In the late 19th and early 20th centuries, trains played a central role in the developing west. In small towns with train stations, “train time,” the time of day when the train arrived, was the day’s highlight. This was delivery hour. The town received produce shipped from farmers by train; all goods and services arrived by train. In areas where there was no development yet, like Contra Costa County in the early 1900s, bringing trains there was a common strategy realtors used to create new suburbs where they could sell more homes. “You could take empty land, run a streetcar line out to it, and property would immediately rise in value,” recounts Don Olsen, a longtime Temescal resident and hobbyist historian, “That’s the way many early suburbs got started.”
The Sacramento Northern Railway station at Shafter ave and 40th Street ran through the Temescal and Rockridge neighborhoods, around Lake Temescal, into Montclair, through a tunnel at the top of Shepherd Canyon, and on to Sacramento and Chico by way of a ferry across the Sacramento River. It was the longest “interurban” electric railway in the country, and a very popular means of transportation (commuter, leisure, and commercial) at that time before the rise of the automobile. In the 1940s the rise of the automobile converged with a now bustling Temescal neighborhood to lead to a decade-long petition for the railway to be removed. In 1957, the Sacramento Northern Railway relocated the line to West Oakland. Within a year, the rails along Shafter were torn up and the road was re-paved for automobiles. An office building went up shortly thereafter where the depot had stood, but the building was devastated in a fire in 2002. In 2005, the “Temescal Station” condo and townhouse complex was erected. In the process, all remnants of an era when trains and streetcars were “the way to go” were dug up and discarded.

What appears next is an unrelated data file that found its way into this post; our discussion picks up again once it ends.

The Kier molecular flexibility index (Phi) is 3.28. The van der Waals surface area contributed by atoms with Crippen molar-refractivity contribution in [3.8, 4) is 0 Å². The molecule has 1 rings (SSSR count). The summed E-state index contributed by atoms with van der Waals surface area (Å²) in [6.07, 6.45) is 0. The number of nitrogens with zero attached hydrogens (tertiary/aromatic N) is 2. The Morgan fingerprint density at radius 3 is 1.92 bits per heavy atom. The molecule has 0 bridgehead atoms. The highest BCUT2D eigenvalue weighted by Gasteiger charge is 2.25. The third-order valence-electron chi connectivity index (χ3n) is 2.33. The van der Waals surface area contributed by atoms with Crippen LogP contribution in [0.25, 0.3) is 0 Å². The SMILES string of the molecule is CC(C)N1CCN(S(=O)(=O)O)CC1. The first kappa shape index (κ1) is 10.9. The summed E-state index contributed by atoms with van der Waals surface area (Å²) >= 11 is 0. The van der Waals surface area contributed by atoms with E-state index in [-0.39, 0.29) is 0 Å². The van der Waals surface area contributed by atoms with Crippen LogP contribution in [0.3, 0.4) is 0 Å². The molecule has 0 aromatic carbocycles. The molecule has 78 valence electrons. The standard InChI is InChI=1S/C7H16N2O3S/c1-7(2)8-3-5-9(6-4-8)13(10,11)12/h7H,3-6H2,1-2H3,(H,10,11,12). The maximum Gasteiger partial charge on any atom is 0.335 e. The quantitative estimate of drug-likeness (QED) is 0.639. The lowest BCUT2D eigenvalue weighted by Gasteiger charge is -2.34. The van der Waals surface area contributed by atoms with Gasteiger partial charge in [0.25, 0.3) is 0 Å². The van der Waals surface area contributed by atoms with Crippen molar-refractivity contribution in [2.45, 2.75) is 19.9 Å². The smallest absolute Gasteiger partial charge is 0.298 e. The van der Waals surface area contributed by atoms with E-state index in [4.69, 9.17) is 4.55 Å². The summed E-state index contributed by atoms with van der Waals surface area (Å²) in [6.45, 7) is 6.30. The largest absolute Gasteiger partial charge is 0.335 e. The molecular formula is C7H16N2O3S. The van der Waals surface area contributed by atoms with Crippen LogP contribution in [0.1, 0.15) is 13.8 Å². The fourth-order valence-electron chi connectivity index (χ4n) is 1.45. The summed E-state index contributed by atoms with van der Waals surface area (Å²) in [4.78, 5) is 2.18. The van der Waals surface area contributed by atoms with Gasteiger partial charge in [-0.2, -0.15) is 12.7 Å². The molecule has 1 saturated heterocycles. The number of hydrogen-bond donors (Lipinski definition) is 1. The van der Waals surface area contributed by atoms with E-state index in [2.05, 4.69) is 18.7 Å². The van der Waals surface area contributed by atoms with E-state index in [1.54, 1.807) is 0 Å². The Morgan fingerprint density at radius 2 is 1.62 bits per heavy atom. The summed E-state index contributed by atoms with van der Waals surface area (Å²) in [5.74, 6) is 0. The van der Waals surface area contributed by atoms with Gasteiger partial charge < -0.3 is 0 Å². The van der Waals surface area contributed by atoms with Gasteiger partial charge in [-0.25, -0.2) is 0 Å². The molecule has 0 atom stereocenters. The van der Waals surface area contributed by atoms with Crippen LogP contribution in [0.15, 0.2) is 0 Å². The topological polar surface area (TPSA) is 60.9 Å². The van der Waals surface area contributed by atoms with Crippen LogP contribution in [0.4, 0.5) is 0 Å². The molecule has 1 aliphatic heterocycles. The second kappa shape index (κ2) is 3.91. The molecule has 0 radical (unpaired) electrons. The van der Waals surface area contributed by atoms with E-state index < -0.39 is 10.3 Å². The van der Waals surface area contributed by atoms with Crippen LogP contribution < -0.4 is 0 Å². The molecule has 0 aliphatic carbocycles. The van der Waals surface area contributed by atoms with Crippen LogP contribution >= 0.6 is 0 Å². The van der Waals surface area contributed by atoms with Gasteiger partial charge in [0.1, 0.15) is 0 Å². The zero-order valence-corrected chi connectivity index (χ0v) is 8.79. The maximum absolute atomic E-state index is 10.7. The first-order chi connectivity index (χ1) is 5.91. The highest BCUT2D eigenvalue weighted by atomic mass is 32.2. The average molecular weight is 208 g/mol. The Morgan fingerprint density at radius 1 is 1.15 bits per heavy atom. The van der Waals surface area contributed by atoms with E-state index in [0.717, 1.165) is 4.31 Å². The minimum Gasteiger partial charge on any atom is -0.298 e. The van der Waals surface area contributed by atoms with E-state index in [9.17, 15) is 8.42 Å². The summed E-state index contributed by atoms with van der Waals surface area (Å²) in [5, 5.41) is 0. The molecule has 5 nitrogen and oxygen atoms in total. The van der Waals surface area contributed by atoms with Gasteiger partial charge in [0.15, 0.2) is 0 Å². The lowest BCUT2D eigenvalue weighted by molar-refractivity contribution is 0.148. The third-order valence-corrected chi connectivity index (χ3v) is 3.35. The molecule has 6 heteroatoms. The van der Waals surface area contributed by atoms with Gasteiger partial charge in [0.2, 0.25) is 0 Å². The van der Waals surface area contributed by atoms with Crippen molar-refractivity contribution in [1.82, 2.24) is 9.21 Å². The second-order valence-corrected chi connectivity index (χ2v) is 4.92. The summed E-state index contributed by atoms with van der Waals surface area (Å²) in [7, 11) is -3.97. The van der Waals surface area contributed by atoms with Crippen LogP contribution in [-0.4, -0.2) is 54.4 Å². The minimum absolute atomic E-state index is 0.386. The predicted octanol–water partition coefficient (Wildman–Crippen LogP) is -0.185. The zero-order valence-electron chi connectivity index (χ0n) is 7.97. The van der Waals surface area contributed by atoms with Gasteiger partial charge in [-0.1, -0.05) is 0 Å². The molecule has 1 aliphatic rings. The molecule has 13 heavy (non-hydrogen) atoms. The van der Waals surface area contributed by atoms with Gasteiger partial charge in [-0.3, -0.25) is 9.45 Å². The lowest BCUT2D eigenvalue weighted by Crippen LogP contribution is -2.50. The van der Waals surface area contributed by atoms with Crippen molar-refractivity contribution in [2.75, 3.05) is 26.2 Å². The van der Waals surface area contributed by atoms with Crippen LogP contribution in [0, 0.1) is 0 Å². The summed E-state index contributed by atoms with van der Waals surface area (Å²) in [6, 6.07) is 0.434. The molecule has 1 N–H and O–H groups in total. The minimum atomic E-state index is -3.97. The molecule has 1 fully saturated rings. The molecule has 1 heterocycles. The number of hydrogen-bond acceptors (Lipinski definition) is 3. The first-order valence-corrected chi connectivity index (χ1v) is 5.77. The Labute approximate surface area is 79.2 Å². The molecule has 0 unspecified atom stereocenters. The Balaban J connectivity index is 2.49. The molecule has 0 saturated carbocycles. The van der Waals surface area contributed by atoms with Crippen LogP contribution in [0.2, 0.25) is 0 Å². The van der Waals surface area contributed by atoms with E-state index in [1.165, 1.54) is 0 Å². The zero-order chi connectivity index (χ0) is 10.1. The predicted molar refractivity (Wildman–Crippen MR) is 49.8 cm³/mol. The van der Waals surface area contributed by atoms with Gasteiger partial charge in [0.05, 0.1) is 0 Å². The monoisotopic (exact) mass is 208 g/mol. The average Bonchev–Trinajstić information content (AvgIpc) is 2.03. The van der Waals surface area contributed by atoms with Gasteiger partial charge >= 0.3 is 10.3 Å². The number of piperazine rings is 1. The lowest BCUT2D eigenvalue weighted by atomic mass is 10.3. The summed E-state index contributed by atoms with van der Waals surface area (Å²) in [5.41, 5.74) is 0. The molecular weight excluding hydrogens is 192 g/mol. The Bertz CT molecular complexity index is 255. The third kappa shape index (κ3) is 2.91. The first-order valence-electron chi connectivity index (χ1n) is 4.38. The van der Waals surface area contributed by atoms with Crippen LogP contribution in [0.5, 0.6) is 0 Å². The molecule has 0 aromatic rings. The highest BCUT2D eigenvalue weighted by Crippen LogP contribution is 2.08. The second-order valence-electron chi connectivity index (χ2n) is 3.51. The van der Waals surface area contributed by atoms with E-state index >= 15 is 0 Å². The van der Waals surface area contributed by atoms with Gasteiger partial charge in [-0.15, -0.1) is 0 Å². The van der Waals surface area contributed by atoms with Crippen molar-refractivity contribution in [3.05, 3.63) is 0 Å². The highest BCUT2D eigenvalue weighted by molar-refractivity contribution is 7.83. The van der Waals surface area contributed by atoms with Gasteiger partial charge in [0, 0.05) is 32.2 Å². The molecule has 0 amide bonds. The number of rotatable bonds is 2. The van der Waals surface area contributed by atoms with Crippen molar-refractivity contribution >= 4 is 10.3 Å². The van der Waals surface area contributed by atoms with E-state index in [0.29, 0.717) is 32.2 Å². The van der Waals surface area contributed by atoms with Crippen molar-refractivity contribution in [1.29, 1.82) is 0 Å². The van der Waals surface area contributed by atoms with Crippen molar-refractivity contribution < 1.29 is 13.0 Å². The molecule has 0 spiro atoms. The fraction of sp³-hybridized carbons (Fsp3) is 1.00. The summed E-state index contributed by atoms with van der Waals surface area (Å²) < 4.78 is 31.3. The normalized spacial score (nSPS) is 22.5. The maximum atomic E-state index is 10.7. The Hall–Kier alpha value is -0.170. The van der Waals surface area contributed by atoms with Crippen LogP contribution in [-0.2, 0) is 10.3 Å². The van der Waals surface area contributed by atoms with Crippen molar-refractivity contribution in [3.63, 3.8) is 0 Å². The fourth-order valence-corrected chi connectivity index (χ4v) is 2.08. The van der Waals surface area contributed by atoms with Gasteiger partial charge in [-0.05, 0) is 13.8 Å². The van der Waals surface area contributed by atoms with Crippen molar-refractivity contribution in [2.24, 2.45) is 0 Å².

When the railroad was “thriving,” approximately twenty-five trains ran up and down Shafter each day, according to Paul Smith, another local resident who grew up documenting the railroad as a hobby. The trains were usually two-car passenger trains, although freights ran at night. Everybody used the train. There were parlor cars and coaches; meals served and smoking sections. People used the train to commute to work, to go shopping, to visit friends and family. There was even a school train that took kids to Concord’s big high school, and a train that ran between San Francisco and St. Mary’s college in Moraga. Farmers and other producers distributed their goods by train. During WWI, the railroad carried troops by the carload and hundreds of people would wait to greet them at the platform.
“What killed the railroads and took the passengers away was the automobile and the ‘free’ highways that people could travel on—door to door,” Smith describes. “As a culture,” he recounts, “we got fascinated with freeways and built them like they were going out of style. Everything became oriented toward automobile transportation. Now they’re finding that it isn’t the greatest thing in the world. We see light rail systems being built again and surviving, like in San Jose, Sacramento, Portland, and Seattle. Of course in Europe, rail has remained the way to go. It’s very efficient. So I think interurban rail transportation probably will be revived.”
Unfortunately, when Temescal finally won the battle to remove the railroad from its mid-section, which was to elevate safety, quiet, and property values, the city decided to create the Grove-Shafter Freeway in its place, which in turn worsened these assets considerably. (For more on the Grove-Shafter Freeway, see source below.)